Sunday, September 08, 2013

Dart Center Tips for Interviewing Victims of Trauma

It's quite a detailed discussion. Whenever I read this, it always raises the same question: Should such empathy and compassion be extended to all interview subjects?


Haley Zaremba said...

This is a really interesting discussion. I think it is extremely important to consider those first three questions about whether it's worth interviewing a trauma victim, and I doubt whether these questions are asked enough by journalists. It would seem that every time there is a tragic incident in the public eye, witnesses, victims, and loved ones are splashed across the news. Sometimes it seems that these people are seen as little more than weepy-eyed dollar signs.

I think that this also relates to the Oprah interview that we discussed in class. Maybe the question is not whether Oprah should have asked the sexual assault question, but whether she should have been doing the interview at all. Granted, she's interviewing the victim's parents as opposed to the victim themselves, but if the victim had been willing to talk, I highly doubt that Oprah would have declined that story.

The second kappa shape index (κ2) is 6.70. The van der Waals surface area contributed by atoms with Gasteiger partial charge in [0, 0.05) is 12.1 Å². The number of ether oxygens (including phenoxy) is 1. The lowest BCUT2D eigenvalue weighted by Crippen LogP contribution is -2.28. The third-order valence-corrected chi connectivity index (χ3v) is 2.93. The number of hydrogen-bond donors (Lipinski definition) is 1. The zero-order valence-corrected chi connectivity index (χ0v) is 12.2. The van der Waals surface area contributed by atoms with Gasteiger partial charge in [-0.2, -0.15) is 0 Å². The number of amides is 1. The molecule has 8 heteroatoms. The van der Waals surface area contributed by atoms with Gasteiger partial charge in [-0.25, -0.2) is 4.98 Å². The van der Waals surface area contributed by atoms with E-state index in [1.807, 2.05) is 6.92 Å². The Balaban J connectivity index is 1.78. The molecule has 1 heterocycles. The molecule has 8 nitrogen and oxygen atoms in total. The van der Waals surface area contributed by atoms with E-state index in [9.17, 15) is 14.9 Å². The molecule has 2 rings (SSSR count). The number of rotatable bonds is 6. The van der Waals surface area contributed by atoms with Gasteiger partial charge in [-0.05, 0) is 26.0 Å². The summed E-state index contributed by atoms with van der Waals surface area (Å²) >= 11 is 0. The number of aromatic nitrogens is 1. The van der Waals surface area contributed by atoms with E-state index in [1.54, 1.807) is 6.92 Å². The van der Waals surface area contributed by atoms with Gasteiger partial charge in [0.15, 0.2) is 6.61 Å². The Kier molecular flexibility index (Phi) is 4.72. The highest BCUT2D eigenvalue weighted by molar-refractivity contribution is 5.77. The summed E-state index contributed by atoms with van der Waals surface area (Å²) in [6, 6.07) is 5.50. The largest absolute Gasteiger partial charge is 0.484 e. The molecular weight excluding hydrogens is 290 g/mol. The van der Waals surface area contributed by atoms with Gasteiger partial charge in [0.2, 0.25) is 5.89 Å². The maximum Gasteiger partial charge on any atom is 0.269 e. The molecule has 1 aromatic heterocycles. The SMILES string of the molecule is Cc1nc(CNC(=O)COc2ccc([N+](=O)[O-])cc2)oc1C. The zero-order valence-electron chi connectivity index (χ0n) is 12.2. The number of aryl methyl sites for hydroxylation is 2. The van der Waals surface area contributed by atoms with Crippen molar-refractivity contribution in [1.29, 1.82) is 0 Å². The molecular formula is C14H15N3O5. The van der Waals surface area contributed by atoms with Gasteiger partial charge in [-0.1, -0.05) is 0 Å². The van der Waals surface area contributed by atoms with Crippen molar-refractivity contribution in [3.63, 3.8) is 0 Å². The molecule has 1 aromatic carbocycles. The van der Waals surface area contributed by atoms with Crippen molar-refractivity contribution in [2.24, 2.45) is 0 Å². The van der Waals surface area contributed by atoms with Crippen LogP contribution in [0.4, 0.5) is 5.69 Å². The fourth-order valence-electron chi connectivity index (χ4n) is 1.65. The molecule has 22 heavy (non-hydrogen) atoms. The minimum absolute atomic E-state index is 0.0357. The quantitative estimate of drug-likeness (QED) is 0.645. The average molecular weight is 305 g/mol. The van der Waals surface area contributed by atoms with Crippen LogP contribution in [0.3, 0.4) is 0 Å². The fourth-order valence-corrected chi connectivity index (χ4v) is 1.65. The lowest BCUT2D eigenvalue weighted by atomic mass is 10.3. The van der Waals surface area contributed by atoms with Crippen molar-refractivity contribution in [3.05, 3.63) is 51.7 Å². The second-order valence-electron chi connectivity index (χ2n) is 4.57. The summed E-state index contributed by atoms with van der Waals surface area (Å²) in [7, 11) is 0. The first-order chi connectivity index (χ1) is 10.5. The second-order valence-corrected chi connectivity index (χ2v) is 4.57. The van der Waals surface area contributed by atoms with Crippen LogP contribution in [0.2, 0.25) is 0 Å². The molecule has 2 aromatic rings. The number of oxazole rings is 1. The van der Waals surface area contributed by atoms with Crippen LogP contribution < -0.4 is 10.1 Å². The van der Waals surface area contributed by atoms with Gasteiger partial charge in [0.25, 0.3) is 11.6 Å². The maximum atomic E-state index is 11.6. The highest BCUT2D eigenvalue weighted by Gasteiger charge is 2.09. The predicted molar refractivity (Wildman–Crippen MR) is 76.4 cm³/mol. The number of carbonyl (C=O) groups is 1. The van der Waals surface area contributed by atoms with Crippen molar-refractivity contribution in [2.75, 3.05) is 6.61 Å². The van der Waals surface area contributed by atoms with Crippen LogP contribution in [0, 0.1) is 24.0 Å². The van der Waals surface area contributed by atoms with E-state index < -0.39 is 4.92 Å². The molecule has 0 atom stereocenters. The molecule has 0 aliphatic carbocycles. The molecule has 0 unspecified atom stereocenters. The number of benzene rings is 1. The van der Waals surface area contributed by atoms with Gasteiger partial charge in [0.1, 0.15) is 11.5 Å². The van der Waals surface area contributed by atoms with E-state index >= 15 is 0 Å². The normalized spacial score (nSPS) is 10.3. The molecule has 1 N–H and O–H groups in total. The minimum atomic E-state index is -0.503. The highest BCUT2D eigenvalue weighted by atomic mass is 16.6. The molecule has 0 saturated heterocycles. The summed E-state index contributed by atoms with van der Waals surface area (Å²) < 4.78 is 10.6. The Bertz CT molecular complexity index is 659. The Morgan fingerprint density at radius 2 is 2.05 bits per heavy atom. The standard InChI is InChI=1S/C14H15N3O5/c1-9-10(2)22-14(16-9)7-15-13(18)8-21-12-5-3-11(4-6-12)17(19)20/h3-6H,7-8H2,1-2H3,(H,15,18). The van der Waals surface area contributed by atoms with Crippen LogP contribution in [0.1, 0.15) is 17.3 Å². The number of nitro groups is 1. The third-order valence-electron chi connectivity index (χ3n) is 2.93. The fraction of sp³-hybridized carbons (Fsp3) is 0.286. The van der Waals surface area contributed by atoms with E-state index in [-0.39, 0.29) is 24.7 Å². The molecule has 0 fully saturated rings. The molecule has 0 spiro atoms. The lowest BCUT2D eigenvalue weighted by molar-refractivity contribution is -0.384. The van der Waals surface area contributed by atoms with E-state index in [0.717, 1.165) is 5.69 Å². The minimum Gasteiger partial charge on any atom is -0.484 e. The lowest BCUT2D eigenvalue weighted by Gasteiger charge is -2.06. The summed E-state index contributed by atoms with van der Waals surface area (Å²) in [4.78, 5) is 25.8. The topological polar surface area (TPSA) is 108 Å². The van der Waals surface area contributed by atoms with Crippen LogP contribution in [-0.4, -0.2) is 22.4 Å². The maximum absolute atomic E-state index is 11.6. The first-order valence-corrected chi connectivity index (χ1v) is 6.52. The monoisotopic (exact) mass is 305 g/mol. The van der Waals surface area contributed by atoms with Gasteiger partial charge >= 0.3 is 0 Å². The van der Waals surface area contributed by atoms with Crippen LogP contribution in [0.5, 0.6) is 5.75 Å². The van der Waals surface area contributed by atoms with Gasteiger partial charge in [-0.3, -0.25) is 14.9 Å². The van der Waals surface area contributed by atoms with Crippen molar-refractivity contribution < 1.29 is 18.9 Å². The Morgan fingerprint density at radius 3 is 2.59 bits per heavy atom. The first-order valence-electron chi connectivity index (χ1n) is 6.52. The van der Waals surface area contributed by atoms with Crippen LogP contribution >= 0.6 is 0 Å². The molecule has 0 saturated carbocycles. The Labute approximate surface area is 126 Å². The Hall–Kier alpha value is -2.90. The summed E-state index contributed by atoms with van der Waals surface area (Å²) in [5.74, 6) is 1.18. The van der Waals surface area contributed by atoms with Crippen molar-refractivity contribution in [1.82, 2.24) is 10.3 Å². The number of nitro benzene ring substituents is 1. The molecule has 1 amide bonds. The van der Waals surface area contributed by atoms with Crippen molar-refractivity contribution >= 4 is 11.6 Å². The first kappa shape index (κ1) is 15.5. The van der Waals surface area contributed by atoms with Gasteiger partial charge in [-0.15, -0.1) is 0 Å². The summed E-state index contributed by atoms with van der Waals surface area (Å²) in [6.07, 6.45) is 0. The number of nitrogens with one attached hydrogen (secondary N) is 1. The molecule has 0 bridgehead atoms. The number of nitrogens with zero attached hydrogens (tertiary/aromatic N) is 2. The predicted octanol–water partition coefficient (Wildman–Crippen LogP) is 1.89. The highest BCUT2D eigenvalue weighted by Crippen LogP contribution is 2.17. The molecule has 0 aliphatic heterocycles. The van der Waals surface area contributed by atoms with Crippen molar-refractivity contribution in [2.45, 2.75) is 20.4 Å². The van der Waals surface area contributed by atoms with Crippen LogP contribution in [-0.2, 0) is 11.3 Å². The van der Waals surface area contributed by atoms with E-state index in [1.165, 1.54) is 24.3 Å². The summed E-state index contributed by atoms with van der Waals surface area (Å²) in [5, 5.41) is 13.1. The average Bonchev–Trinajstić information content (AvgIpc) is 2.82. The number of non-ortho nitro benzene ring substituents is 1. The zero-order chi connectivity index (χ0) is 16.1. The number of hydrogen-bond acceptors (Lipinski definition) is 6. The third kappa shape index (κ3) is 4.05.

....J.Michael Robertson said...

Potter Box, don't fail me now. One could do a fine term paper on this topic, not *how* such interviews should be done but *if* such interviews should be done? One invokes the Golden Rule: Is it an act of "love" to cause someone to revisit trauma? Draw in Rawls: Would we want to be interviewed in such a situation? Conventional wisdom is that such interviews can be therapeutic - if done within guidelines that cover everything to how you approach victims to how much pain you draw out to how such pieces are edited and displayed and headlined. The "higher" rationale is that some larger lesson for society can be found in interviewing victims, particularly the notion that the impetus to solving problems is acknowledging the cost of the problem to real people. Tough call. Good example of the "ethics" of at least not doing such stories reflexively.